The UN Security Council will convene an emergency session on Tuesday, in light of the deadly violence that took place over the weekend in the northern West Bank town of Huwara, a senior diplomat for a country on the panel told The Times of Israel.
It will be the Security Council’s third such urgent meeting since the establishment of Prime Minister Benjamin Netanyahu’s new right-religious government two months ago. The previous sessions were called after far-right National Security Minister Itamar Ben Gvir visited the flashpoint Temple Mount, and after a deadly IDF raid in the Palestinian city of Jenin.
These meetings can be accompanied by a vote on a resolution or the issuing of a joint statement by council members, though such steps are rare. Neither initiative was being readied as of late Monday morning, according to a second UN diplomat familiar with the matter.
The closed-door meeting was requested by the United Arab Emirates — the Arab League’s representative on the Security Council — following a formal appeal submitted by the Palestinian Mission to the United Nations.
The UAE request came hours after a series of attacks in Huwara, a flashpoint Palestinian town intersected by a highway that is also used by Israelis traveling to northern West Bank settlements.
On Sunday morning, a Palestinian gunman opened fire on a vehicle with Israeli license plates that was making its way through the town, killing brothers Hallel and Yagel Yaniv. In response to the attack, hundreds of settler youth staged an evening rally in the city that descended into a violent rampage. Amid the rioting, 37-year-old Sameh Aqtash was killed and four other Palestinians were badly injured, while dozens of homes and vehicles were torched.
On Monday evening, an Israeli man died after being critically hurt in a terror shooting near the West Bank city of Jericho.
Earlier in the day, the UN’s Mideast envoy Tor Wennesland issued a statement again expressing concern over the deteriorating situation in the West Bank, noting that security forces have a responsibility to “prevent individuals from taking the law into their own hands.”
“There can be no justification for terrorism, nor for arson and acts of revenge against civilians. All perpetrators of violence must be held accountable. Violence, provocations, and incitement must stop immediately and be unequivocally condemned by all,” he said.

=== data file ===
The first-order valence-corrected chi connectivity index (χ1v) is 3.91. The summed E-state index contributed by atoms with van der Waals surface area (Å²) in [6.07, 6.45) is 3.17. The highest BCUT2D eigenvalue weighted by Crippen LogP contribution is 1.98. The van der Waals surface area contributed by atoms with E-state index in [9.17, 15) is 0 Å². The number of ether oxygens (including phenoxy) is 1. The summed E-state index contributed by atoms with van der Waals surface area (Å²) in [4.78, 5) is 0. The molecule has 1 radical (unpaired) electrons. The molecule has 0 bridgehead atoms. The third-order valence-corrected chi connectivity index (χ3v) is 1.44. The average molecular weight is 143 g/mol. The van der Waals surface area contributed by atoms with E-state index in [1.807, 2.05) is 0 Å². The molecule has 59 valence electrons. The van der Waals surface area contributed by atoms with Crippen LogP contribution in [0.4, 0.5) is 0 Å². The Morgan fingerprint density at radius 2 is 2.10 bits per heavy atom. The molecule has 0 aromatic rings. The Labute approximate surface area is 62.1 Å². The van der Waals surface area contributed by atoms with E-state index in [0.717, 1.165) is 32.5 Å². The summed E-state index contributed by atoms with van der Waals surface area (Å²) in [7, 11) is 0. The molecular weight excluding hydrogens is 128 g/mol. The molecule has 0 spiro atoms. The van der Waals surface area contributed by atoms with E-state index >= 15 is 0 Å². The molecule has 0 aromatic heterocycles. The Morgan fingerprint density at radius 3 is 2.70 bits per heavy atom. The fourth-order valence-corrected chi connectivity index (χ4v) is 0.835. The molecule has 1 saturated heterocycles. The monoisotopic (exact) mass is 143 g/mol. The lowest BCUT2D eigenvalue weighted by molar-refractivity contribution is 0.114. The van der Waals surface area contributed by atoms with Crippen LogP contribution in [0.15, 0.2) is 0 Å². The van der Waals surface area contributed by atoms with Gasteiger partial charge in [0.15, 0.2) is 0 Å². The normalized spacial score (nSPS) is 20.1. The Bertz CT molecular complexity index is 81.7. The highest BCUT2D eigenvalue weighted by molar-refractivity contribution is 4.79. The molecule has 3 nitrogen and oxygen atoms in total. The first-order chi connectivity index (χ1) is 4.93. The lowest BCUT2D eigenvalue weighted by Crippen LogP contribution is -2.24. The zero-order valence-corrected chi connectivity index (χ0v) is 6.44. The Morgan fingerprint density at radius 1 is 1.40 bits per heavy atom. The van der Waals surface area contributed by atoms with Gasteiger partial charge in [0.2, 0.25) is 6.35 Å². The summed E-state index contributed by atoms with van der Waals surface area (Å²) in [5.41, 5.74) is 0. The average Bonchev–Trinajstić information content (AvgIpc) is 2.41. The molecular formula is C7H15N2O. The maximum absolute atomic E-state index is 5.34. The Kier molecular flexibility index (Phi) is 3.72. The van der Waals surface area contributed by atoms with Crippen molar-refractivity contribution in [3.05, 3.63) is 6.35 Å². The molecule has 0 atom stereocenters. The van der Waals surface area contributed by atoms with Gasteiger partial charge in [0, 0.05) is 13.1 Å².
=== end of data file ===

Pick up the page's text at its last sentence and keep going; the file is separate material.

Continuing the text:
The UN envoy did make a point to note reasons for optimism though, following a rare regional meeting held Sunday in Jordan and was attended by Israeli, Palestinian, Jordanian, Egyptian, and American officials, who issued a joint communique in which they committed to taking steps to deescalate tensions.
The decision to hold the emergency session was blasted by Israeli Ambassador to the UN Gilad Erdan who claimed in a statement that the Security Council “continues to ignore the murderous terrorist attacks and the Palestinian incitement.”
“Council members close their eyes to the daily and incessant terrorism that claims the lives of innocent Israelis and deal obsessively — like puppets on a string — only with the demands of the Palestinians.
“How many more Israelis need to be murdered by despicable terrorists for the Security Council to hold a discussion on Palestinian terrorism and incitement?” he added.
Erdan’s predecessor, Likud MK Danny Danon struck a similar tone, claiming the Security Council was “ignoring the cold blooded murder of two innocent Jews,” instead discussing “a local disturbance in response to the brutal murders by a few young people.”
“The hypocrisy cries out to high heaven. It’s an absolute disgrace!” Danon said.
The Tuesday meeting will not only be focused on the settler violence though, the senior UN diplomat said, explaining that Wennesland will be briefing members on all of the attacks that have recently taken place.
The Security Council has engaged heavily on the Israeli-Palestinian conflict over the past several months, with the PA pushing the body to intervene to provide protection for Palestinians.
Last week, its members issued a rare Presidential Statement condemning Israeli settlement activity, after the Netanyahu government announced that it would be legalizing nine West Bank outposts and advancing plans for nearly 10,000 new settlement homes.
The statement was non-binding though, and only advanced after the PA agreed to withdraw its support for a more forceful resolution due to pressure from the Biden administration. Still, it was condemned by Netanyahu, whose office specifically called out the US for supporting the statement.
At Sunday’s Aqaba summit, Israel agreed to hold off on advancing new settlement homes for four months and on advancing outpost legalizations for six months. But Netanyahu later insisted that the joint communique Israel signed did not amount to a settlement freeze, noting that the Defense Ministry body that authorizes settlement construction only convenes on a quarterly basis anyway.